“Toss a coin to your witcher …”
I might as well start with the song:
Now then …
I’m not a big fan of fantasy. Wizards and spells and the like have never interested me the way spaceships and time travel do. I held off on watching “The Witcher” for this reason–I just couldn’t summon the mood to enter into a seemingly Medieval universe defined by mud and magic.
But this is a form of fantasy I can run with because the fantasy is a catalyst for character development. It didn’t take long for me to get invested in Geralt, Yennefer, and Ciri. They’re each touched and shaped by magic, yet that’s not what’s most interesting about them. Geralt is a gruff monster hunter who can’t help getting invested in the people he encounters. Yennefer ascended from the bottom rung of society to become a powerful witch, but she can’t find satisfaction. And Ciri–who’s a bit of an enigma thus far–is bubbling with power and fear.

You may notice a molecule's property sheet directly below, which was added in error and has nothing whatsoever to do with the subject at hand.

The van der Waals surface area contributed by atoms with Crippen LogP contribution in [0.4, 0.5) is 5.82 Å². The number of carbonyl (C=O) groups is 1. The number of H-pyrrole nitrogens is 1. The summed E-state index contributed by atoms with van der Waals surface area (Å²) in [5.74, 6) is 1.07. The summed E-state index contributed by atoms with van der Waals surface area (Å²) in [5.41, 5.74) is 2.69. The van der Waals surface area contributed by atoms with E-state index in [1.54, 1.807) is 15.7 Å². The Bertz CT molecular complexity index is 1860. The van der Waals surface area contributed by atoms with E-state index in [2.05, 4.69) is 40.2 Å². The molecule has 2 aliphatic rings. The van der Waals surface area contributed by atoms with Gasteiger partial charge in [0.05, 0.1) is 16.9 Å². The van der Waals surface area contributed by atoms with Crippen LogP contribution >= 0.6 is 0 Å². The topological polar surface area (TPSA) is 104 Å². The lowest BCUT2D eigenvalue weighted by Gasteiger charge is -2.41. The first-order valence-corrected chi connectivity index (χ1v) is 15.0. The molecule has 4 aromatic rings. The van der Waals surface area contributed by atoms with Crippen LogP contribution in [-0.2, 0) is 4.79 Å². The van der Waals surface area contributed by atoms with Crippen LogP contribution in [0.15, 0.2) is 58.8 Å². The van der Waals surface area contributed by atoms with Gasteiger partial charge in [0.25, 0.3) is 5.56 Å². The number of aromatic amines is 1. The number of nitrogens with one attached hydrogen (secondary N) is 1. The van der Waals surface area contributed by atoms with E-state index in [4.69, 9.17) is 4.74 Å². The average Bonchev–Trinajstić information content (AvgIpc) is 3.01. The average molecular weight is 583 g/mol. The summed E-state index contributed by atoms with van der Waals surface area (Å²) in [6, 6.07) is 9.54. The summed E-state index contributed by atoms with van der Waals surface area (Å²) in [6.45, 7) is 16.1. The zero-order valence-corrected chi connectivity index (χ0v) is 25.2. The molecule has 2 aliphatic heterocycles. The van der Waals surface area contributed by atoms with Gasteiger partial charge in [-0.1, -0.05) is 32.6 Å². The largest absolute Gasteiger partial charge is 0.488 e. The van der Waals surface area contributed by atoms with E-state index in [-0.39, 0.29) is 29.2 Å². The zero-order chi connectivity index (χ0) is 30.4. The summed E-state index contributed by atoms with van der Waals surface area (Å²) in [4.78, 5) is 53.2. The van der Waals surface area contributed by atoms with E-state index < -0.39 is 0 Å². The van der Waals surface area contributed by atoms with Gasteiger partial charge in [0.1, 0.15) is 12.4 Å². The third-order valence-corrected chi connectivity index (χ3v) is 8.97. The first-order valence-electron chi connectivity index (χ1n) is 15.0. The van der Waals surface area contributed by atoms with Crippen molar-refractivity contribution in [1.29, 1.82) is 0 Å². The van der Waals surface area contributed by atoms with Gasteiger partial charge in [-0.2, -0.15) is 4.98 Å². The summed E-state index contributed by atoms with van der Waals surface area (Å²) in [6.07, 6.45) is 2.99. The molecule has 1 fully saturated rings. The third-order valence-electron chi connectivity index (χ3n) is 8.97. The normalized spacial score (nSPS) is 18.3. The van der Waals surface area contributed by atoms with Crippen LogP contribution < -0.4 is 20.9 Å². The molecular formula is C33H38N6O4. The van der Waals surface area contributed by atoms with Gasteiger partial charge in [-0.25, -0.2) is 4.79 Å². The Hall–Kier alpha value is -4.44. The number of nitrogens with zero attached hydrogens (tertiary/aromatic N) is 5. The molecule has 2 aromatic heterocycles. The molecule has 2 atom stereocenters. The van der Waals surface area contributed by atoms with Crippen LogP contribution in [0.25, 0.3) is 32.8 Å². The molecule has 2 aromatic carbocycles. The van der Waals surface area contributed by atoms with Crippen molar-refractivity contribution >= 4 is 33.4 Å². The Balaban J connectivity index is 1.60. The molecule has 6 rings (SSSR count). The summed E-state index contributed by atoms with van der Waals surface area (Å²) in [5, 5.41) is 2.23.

The story in season one isn’t linear and the creators don’t employ title cards or sound effects or any other obvious signals to clue you in to time or location. That’s a bold decision. Time tripping done well draws you deeper into the narrative. Done poorly, it collapses into a confusing mess. “The Witcher” pulls it off.